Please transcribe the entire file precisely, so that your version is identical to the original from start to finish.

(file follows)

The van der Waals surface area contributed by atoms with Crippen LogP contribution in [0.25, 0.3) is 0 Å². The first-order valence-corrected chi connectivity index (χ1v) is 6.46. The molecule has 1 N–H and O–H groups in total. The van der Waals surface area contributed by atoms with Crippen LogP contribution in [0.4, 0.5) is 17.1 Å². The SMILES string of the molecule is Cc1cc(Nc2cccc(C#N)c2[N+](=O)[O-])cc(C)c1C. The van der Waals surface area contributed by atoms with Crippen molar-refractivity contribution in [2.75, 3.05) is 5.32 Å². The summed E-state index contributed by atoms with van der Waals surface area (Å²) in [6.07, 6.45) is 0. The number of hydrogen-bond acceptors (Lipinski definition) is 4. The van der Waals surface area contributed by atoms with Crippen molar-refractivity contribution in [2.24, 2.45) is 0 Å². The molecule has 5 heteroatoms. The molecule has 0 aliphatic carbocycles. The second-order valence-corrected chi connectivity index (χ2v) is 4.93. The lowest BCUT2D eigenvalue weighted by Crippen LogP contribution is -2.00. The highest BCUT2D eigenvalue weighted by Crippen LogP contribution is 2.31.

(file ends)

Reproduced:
The van der Waals surface area contributed by atoms with Crippen LogP contribution in [0.25, 0.3) is 0 Å². The first-order valence-corrected chi connectivity index (χ1v) is 6.46. The molecule has 1 N–H and O–H groups in total. The van der Waals surface area contributed by atoms with Crippen LogP contribution in [0.4, 0.5) is 17.1 Å². The SMILES string of the molecule is Cc1cc(Nc2cccc(C#N)c2[N+](=O)[O-])cc(C)c1C. The van der Waals surface area contributed by atoms with Crippen molar-refractivity contribution in [2.75, 3.05) is 5.32 Å². The summed E-state index contributed by atoms with van der Waals surface area (Å²) in [6.07, 6.45) is 0. The number of hydrogen-bond acceptors (Lipinski definition) is 4. The van der Waals surface area contributed by atoms with Crippen molar-refractivity contribution in [2.24, 2.45) is 0 Å². The molecule has 5 heteroatoms. The molecule has 0 aliphatic carbocycles. The second-order valence-corrected chi connectivity index (χ2v) is 4.93. The lowest BCUT2D eigenvalue weighted by Crippen LogP contribution is -2.00. The highest BCUT2D eigenvalue weighted by Crippen LogP contribution is 2.31.